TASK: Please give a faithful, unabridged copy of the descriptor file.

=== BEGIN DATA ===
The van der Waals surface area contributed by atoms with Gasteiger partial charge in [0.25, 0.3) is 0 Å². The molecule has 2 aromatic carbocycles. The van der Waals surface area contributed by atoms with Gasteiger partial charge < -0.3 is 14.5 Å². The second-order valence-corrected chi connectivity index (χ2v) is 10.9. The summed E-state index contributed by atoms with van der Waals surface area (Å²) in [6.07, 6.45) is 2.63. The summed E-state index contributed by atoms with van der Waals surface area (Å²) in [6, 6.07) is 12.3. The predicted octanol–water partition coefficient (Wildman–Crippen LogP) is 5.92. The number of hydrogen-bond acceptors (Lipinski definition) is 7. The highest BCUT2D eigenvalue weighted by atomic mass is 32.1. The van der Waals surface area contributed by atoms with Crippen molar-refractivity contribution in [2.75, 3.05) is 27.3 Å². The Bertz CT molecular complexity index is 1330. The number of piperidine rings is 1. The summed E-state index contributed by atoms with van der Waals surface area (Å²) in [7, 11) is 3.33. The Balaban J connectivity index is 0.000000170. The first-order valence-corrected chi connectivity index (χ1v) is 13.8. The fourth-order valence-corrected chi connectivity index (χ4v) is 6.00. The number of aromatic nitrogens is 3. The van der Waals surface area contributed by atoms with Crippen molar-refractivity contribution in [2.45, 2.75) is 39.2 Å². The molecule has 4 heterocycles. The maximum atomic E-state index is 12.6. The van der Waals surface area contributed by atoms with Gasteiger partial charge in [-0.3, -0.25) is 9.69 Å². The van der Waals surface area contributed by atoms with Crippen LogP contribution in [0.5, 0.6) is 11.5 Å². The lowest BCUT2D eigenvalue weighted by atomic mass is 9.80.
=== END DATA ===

The van der Waals surface area contributed by atoms with Gasteiger partial charge in [0.25, 0.3) is 0 Å². The molecule has 2 aromatic carbocycles. The van der Waals surface area contributed by atoms with Gasteiger partial charge < -0.3 is 14.5 Å². The second-order valence-corrected chi connectivity index (χ2v) is 10.9. The summed E-state index contributed by atoms with van der Waals surface area (Å²) in [6.07, 6.45) is 2.63. The summed E-state index contributed by atoms with van der Waals surface area (Å²) in [6, 6.07) is 12.3. The predicted octanol–water partition coefficient (Wildman–Crippen LogP) is 5.92. The number of hydrogen-bond acceptors (Lipinski definition) is 7. The highest BCUT2D eigenvalue weighted by atomic mass is 32.1. The van der Waals surface area contributed by atoms with Crippen molar-refractivity contribution in [2.75, 3.05) is 27.3 Å². The Bertz CT molecular complexity index is 1330. The number of piperidine rings is 1. The summed E-state index contributed by atoms with van der Waals surface area (Å²) in [7, 11) is 3.33. The Balaban J connectivity index is 0.000000170. The first-order valence-corrected chi connectivity index (χ1v) is 13.8. The fourth-order valence-corrected chi connectivity index (χ4v) is 6.00. The number of aromatic nitrogens is 3. The van der Waals surface area contributed by atoms with Crippen molar-refractivity contribution in [2.45, 2.75) is 39.2 Å². The molecule has 4 heterocycles. The maximum atomic E-state index is 12.6. The van der Waals surface area contributed by atoms with Gasteiger partial charge in [-0.3, -0.25) is 9.69 Å². The van der Waals surface area contributed by atoms with Crippen LogP contribution in [0.5, 0.6) is 11.5 Å². The lowest BCUT2D eigenvalue weighted by atomic mass is 9.80.